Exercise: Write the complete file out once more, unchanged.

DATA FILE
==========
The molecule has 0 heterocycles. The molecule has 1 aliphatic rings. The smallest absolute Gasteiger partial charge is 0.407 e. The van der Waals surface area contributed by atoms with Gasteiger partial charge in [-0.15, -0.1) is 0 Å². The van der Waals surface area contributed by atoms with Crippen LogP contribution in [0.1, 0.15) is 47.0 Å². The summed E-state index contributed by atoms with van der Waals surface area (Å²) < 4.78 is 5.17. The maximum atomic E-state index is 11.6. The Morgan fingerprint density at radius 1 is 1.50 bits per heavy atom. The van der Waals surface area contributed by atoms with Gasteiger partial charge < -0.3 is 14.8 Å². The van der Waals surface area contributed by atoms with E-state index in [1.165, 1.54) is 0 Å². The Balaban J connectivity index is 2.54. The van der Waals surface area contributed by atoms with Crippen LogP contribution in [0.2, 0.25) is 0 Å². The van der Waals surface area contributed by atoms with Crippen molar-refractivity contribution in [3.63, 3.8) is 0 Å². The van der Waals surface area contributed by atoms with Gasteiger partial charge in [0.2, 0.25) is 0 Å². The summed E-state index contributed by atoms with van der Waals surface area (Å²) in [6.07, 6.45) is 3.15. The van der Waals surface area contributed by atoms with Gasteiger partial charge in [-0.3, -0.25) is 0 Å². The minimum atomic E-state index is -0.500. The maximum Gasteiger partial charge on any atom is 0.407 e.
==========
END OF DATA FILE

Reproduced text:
The molecule has 0 heterocycles. The molecule has 1 aliphatic rings. The smallest absolute Gasteiger partial charge is 0.407 e. The van der Waals surface area contributed by atoms with Gasteiger partial charge in [-0.15, -0.1) is 0 Å². The van der Waals surface area contributed by atoms with Crippen LogP contribution in [0.1, 0.15) is 47.0 Å². The summed E-state index contributed by atoms with van der Waals surface area (Å²) < 4.78 is 5.17. The maximum atomic E-state index is 11.6. The Morgan fingerprint density at radius 1 is 1.50 bits per heavy atom. The van der Waals surface area contributed by atoms with Gasteiger partial charge < -0.3 is 14.8 Å². The van der Waals surface area contributed by atoms with E-state index in [1.165, 1.54) is 0 Å². The Balaban J connectivity index is 2.54. The van der Waals surface area contributed by atoms with Crippen LogP contribution in [0.2, 0.25) is 0 Å². The van der Waals surface area contributed by atoms with Crippen molar-refractivity contribution in [3.63, 3.8) is 0 Å². The van der Waals surface area contributed by atoms with Gasteiger partial charge in [0.2, 0.25) is 0 Å². The summed E-state index contributed by atoms with van der Waals surface area (Å²) in [6.07, 6.45) is 3.15. The van der Waals surface area contributed by atoms with Gasteiger partial charge in [-0.3, -0.25) is 0 Å². The minimum atomic E-state index is -0.500. The maximum Gasteiger partial charge on any atom is 0.407 e.